Women with numbers on their shirts smile for the camera.
Michelle (front) celebrates her 250th parkrun with friends Lisa, Sally, Susie, Maggie and Hanieh.(Supplied)

Compared to other health risk factors, Dr Redford says social isolation and loneliness often fly under the radar.

“Loneliness is a risk factor for people developing mental health problems as well as physical health problems,” she said.

Dr Redford has completed more than 250 parkruns, volunteered over 30 times, and built her own community there, too.

So, as part of the parkrun practice initiative with the Royal Australian College of GPs, she’s confident socially prescribing parkrun to her patients if it fits, including for those moving here from overseas.

“GPs have the ability to reach some of those harder-to-reach communities who could benefit the most,” Dr Redford said.

A parkrun volunteer with a first timers and tourists sign stands and smiles.
There is a first-timer’s welcome at parkrun, which introduces the event and allows people to meet at least a couple of others.(Supplied: parkrun)

“Parkrun is a welcoming environment. It’s not really about the running, it’s more about coming along and being part of something on a weekly basis.”

And so much can come from turning up week in and week out.

A job interview, best friends and a baby shower

Along with meeting her future husband, Hanieh credits parkrun with finding that tight-knit group of friends that lift you up.

“A few lovely ladies I met at parkrun, they are now my best friends here in Newcastle,” she said.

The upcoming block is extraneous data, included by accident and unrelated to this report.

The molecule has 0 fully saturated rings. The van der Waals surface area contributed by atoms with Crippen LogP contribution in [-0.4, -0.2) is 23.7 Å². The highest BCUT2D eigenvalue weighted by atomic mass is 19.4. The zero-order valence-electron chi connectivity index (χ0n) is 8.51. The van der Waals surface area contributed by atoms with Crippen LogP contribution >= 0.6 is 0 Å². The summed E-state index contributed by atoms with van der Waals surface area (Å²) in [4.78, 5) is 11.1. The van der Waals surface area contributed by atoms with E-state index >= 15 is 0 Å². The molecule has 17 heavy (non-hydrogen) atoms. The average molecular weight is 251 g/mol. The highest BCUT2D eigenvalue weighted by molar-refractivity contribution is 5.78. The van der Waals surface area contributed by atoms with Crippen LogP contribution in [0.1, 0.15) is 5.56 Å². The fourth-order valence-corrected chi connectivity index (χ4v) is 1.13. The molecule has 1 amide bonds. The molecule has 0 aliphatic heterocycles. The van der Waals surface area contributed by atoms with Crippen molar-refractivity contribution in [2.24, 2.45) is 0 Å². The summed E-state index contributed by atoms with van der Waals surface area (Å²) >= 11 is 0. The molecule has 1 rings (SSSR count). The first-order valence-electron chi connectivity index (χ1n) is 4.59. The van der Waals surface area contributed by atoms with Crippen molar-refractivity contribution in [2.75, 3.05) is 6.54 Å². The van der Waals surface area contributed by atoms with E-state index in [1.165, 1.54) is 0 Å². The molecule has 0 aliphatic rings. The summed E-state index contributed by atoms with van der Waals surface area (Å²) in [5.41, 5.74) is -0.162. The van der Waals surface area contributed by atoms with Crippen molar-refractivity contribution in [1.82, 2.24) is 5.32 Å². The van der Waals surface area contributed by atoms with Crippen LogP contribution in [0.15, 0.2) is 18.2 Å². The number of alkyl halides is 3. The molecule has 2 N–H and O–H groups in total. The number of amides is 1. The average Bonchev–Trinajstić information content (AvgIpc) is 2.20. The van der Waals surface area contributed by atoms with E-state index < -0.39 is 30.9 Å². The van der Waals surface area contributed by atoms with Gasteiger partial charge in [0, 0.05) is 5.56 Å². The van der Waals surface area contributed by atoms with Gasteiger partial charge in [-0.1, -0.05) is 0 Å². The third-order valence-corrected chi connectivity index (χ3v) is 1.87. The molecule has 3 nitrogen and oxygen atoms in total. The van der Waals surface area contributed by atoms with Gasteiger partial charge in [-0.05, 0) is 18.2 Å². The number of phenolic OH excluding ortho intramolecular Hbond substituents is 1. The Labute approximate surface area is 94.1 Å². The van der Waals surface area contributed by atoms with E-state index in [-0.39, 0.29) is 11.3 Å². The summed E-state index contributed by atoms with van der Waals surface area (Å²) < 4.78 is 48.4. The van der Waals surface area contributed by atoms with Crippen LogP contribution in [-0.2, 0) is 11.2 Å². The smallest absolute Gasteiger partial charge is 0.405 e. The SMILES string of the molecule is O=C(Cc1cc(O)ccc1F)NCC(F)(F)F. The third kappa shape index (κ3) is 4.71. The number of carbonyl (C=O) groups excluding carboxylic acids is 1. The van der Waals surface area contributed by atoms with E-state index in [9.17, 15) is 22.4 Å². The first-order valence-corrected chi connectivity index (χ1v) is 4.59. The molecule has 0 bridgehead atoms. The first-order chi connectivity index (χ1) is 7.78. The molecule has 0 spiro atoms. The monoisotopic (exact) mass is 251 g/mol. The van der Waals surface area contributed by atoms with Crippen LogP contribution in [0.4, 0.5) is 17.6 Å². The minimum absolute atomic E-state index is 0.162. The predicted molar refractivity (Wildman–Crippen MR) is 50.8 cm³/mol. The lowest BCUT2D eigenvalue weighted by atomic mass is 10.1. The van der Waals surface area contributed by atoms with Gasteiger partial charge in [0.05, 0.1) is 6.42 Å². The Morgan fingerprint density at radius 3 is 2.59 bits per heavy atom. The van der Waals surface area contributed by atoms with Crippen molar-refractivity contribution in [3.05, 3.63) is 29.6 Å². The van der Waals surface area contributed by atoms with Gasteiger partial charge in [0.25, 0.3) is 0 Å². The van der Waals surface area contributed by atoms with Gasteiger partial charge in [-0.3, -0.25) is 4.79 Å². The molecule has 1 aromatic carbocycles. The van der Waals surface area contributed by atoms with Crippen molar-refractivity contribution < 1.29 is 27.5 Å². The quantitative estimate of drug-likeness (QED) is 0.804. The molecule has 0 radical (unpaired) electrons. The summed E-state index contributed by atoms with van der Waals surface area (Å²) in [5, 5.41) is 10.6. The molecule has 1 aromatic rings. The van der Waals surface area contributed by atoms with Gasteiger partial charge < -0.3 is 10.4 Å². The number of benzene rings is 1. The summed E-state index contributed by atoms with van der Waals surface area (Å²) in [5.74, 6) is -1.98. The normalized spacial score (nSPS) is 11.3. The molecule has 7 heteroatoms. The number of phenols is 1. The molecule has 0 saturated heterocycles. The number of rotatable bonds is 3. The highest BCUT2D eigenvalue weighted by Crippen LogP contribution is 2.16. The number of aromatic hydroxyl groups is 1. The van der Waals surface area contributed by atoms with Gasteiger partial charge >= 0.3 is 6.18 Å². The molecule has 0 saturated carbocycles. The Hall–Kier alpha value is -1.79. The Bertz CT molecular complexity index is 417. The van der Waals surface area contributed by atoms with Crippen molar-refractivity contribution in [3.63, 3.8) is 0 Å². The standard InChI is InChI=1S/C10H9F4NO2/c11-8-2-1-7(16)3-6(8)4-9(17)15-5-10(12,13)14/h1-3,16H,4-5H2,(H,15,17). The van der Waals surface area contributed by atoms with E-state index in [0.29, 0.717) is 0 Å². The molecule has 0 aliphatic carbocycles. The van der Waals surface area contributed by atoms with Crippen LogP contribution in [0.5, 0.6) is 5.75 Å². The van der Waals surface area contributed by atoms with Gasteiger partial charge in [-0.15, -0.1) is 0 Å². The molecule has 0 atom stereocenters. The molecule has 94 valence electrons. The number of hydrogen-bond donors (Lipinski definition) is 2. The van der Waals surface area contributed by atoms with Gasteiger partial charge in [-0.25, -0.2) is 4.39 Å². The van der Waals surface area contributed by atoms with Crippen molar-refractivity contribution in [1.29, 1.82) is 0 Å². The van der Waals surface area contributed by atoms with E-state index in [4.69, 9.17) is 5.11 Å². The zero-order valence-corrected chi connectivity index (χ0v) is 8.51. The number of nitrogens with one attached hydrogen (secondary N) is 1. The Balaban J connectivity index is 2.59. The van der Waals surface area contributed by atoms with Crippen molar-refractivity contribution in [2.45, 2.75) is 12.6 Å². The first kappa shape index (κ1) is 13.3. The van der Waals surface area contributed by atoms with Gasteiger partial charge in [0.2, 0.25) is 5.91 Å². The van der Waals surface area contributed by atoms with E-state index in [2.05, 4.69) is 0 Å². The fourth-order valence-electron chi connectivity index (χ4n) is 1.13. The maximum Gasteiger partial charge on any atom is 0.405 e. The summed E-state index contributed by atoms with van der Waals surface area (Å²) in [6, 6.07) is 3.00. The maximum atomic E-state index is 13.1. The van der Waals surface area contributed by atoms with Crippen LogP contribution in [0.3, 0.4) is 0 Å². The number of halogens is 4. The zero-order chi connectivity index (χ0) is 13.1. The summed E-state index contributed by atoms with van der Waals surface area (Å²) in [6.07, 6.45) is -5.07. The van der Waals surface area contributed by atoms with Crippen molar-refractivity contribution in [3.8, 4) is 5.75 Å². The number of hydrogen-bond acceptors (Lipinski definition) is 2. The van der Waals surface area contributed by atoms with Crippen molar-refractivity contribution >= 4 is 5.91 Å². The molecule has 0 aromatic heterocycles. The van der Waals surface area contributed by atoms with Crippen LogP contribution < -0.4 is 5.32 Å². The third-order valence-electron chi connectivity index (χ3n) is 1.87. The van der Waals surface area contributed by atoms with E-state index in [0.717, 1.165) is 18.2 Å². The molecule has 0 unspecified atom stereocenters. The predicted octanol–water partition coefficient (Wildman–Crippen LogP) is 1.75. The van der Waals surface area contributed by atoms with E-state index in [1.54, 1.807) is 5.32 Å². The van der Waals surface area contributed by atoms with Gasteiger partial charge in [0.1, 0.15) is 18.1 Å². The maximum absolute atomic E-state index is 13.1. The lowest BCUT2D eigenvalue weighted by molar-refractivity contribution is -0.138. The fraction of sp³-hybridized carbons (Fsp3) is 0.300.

Hanieh loves that she was given the opportunity of a weekly gathering, to get to know them.

She says they were there for her through the various lockdowns, and every step of the journey of having a baby.

Hanieh and Rahmat push a pram while on a parkrun next to the water.
Hanieh and Rahmat met at parkrun in 2014, are now married and have a one-year-old child.(Supplied)

“Those lovely friends who I made at parkrun planned and organised everything for a baby shower for me,” Hanieh said.

Again, when Hanieh was looking for work, she even got a job interview through her parkrun contacts.

“I was impressed to get that interview,” she said.

That ‘community feel’

Rod Pickering is event director at Lake Mac parkrun, another of Hanieh and Rahmat’s locals.

With 180 runs and almost as many volunteer caps, he says parkrun is a community-oriented event and has been for many years.

A group of people stand in front of a lake for a photo.
Rod Pickering (far right) is the event director at Lake Mac parkrun, which he says promotes a community atmosphere.(Supplied: Rod Pickering)

“We’ve seen a lot of new people come along and fit straight into the community atmosphere that we promote,” Rod said.

“Every parkrun I go to, I find the same sort of community feel.”

Without parkrun, Hanieh doesn’t think she’d have the same support as she does now.

“I don’t think I could find these lovely people anywhere else,” she said.

Same goes for Rahmat, who didn’t think he’d still be living in Newcastle.

“I didn’t know where I’d end up,” he said.

Thanks to parkrun ushering them into a community, they’ve both landed in a place they can call home.

ABC Sport is partnering with parkrun to promote the benefits of physical activity and community participation.